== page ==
Wednesday, December 24, 2008

Bush pardons 19, commutes sentence of meth dealer

President George W. Bush granted pardons Tuesday to 19 citizens charged with a variety of crimes, but none was prominent.

Presidential pardon lists are being closely monitored in the final weeks of the Bush administration, particularly to see whether former vice presidential aide Lewis "Scooter" Libby will be granted the presidential favor.

One of the men pardoned is Charles Winters, who died almost 25 years ago. His son had worked on winning a presidential pardon for his dad, who had helped smuggle weapons to Jews fighting in what was then Palestine in the late 1940s.

A Protestant from Boston, Massachusetts, Winters spent 18 months behind bars. He was the only U.S. citizen to serve time for helping fly weapons to Jews struggling to create Israel.

A 20th person received a commutation of a life sentence for possession of methamphetamine with intent to distribute. That individual, Reed Raymond Prior, was ordered released from prison in February 2009. He will have served more than 12 years.

"We commend President Bush's decision to grant a commutation to Reed Prior, who is deserving of a second chance," Julie Stewart, president of Families Against Mandatory Minimums, said in a written statement.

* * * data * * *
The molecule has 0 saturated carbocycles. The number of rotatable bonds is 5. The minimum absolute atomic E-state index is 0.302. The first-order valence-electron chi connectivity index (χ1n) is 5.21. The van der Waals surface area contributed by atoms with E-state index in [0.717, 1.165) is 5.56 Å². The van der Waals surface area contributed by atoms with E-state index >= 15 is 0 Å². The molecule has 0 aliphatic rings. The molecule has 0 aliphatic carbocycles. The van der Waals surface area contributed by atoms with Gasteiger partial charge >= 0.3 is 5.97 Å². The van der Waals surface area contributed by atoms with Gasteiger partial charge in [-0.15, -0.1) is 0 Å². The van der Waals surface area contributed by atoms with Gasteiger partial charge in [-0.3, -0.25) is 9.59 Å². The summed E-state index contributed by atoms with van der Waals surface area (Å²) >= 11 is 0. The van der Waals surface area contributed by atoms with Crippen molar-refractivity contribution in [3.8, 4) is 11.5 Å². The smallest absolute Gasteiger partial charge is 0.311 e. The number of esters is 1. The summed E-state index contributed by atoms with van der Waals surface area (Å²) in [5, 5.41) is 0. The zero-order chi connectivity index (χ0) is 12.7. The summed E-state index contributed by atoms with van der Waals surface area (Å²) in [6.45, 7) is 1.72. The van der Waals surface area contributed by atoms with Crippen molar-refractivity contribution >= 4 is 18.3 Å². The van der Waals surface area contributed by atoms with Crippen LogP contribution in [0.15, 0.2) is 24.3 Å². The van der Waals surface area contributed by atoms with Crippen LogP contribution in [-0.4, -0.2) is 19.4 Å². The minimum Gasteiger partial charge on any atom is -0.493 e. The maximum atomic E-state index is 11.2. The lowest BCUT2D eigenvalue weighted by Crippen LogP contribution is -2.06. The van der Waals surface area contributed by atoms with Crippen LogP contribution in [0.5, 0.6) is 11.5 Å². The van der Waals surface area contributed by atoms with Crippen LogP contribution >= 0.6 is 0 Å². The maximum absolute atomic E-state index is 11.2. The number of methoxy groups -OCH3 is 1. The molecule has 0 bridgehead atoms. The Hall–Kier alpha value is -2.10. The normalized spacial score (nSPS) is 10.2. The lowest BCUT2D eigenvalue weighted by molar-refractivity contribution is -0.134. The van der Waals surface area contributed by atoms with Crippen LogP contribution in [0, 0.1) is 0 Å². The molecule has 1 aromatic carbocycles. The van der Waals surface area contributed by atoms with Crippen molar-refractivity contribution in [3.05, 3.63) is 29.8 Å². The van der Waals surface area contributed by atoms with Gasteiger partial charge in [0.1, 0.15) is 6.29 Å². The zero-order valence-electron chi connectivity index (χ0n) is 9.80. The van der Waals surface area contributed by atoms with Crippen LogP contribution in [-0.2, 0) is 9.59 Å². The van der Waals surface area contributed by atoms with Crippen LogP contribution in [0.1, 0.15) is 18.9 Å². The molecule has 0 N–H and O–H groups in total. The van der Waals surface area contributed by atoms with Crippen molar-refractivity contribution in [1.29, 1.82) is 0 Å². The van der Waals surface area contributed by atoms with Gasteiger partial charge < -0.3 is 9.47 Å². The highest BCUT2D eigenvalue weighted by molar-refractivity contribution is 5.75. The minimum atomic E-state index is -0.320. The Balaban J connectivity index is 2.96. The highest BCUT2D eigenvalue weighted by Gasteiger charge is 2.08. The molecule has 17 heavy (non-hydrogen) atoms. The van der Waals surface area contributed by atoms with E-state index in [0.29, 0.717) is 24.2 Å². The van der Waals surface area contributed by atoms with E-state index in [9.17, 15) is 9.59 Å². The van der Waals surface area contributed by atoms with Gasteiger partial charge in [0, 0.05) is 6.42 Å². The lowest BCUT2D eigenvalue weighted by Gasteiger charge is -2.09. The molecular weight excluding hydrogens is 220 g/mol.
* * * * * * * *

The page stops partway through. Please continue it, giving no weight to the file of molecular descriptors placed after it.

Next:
"Of course, clemencies only underscore the larger problem -- the systemic injustice caused by mandatory minimum sentences that fill the prisons with low-level drug offenders in the first place."

Bush has granted 191 pardons and nine commutations, far fewer than Presidents Clinton and Reagan in their two-term administrations.

Among the more notable who have applied for some form of clemency are:

• Former Rep. Randall "Duke" Cunningham, Republican from California, who was convicted of receiving bribes.
• Publishing executive Conrad Black, who was found guilty of fraud.
• Former junk bold salesman Michael Milken.
• Former WorldCom CEO Bernard Ebbers, convicted of accounting fraud.

The parents of John Walker Lindh, who was given a 20-year sentence after pleading guilty to supporting terrorists in Afghanistan, held a news conference last week urging Bush to commute their son's sentence.

It is unclear how many more requests Bush may grant before leaving office, although administration officials have said they do not expect any last-minute announcements, as was seen when President Bill Clinton pardoned fugitive financier Marc Rich, setting off a firestorm of controversy.

A commutation reduces a convict's prison term, but the conviction remains on the person's record. A pardon, however, wipes the slate clean by erasing the record of the conviction.

A president has the sole authority to grant clemency and to whom, although a Justice Department office usually reviews applications and makes recommendations after considering standards such as a person's degree of remorse and ability to lead a responsible and productive life after release.

Those applying for a pardon through the Justice Department are required to wait at least five years after their conviction or release from confinement.

Roughly 1,300 requests for commutation and 860 pardon applications are still pending.

Read the full list of pardons

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